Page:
5 years ago

Direct Electrical Stimulation in the Human Brain Disrupts Melody Processing

Direct Electrical Stimulation in the Human Brain Disrupts Melody Processing
Elizabeth Marvin, Bradford Z. Mahon, Alexander Teghipco, Bram Diamond, Lynn Liu, Raouf Belkhir, Benjamin L. Chernoff, Samuel B. Tomlinson, John Langfitt, Webster H. Pilcher, Wesley Lewis, Maxwell H. Sims, Jonathan Stone, Steve Erickson, Sarah B. Gannon, Trenton Tollefson, Susan O. Smith, Frank E. Garcea


Prior research using functional magnetic resonance imaging (fMRI) [1–4] and behavioral studies of patients with acquired or congenital amusia [5–8] suggest that the right posterior superior temporal gyrus (STG) in the human brain is specialized for aspects of music processing (for review, see [9–12]). Intracranial electrical brain stimulation in awake neurosurgery patients is a powerful means to determine the computations supported by specific brain regions and networks [13–21] because it provides reversible causal evidence with high spatial resolution (for review, see [22, 23]). Prior intracranial stimulation or cortical cooling studies have investigated musical abilities related to reading music scores [13, 14] and singing familiar songs [24, 25]. However, individuals with amusia (congenitally, or from a brain injury) have difficulty humming melodies but can be spared for singing familiar songs with familiar lyrics [26]. Here we report a detailed study of a musician with a low-grade tumor in the right temporal lobe. Functional MRI was used pre-operatively to localize music processing to the right STG, and the patient subsequently underwent awake intraoperative mapping using direct electrical stimulation during a melody repetition task. Stimulation of the right STG induced "music arrest" and errors in pitch but did not affect language processing. These findings provide causal evidence for the functional segregation of music and language processing in the human brain and confirm a specific role of the right STG in melody processing.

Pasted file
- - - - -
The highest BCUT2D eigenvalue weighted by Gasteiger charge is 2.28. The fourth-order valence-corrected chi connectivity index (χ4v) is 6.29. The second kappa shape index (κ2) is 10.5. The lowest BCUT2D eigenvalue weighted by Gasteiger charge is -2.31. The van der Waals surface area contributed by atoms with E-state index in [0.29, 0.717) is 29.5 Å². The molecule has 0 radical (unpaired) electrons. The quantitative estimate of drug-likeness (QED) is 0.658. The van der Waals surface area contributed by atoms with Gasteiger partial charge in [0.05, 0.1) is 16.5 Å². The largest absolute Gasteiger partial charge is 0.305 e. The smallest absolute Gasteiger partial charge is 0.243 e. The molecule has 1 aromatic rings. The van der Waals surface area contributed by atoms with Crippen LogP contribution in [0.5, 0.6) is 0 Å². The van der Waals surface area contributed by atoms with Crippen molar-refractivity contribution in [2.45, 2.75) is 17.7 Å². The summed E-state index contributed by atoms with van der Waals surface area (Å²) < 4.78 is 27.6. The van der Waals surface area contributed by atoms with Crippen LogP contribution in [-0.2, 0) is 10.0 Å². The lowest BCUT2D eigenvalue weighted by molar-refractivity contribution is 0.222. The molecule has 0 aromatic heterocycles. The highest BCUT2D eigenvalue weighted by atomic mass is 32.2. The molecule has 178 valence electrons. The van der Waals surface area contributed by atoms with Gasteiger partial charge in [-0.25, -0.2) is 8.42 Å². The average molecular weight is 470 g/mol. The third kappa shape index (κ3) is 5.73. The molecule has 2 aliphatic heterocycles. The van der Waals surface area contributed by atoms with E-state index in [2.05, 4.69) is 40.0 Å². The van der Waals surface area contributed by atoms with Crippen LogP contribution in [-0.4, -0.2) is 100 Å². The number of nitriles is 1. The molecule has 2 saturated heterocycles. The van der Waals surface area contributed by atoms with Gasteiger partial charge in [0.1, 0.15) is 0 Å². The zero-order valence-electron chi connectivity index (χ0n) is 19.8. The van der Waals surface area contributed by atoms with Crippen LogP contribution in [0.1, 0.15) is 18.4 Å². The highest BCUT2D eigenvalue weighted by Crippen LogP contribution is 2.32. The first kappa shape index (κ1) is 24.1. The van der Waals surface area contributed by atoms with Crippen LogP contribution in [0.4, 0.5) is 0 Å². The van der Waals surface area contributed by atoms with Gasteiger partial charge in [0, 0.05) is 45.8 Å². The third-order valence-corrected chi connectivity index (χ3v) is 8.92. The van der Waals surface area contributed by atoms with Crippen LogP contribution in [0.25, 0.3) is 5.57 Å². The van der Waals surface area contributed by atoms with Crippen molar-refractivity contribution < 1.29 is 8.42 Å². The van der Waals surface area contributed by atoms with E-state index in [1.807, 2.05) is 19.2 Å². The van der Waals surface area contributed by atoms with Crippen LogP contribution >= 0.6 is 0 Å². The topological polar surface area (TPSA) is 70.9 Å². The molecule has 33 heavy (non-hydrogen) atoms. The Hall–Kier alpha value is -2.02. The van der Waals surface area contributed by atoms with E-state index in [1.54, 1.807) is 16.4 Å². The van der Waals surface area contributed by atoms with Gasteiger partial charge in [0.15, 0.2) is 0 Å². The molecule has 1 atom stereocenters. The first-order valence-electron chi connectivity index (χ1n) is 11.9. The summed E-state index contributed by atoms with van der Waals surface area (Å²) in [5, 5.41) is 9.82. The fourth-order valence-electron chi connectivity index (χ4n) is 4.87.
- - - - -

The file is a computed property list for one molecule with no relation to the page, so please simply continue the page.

Video Abstract

Publisher URL: http://www.cell.com/current-biology/fulltext/S0960-9822(17)30955-7

DOI: 10.1016/j.cub.2017.07.051

You might also like
Discover & Discuss Important Research

Keeping up-to-date with research can feel impossible, with papers being published faster than you'll ever be able to read them. That's where Researcher comes in: we're simplifying discovery and making important discussions happen. With over 19,000 sources, including peer-reviewed journals, preprints, blogs, universities, podcasts and Live events across 10 research areas, you'll never miss what's important to you. It's like social media, but better. Oh, and we should mention - it's free.

  • Download from Google Play
  • Download from App Store
  • Download from AppInChina

Researcher displays publicly available abstracts and doesn’t host any full article content. If the content is open access, we will direct clicks from the abstracts to the publisher website and display the PDF copy on our platform. Clicks to view the full text will be directed to the publisher website, where only users with subscriptions or access through their institution are able to view the full article.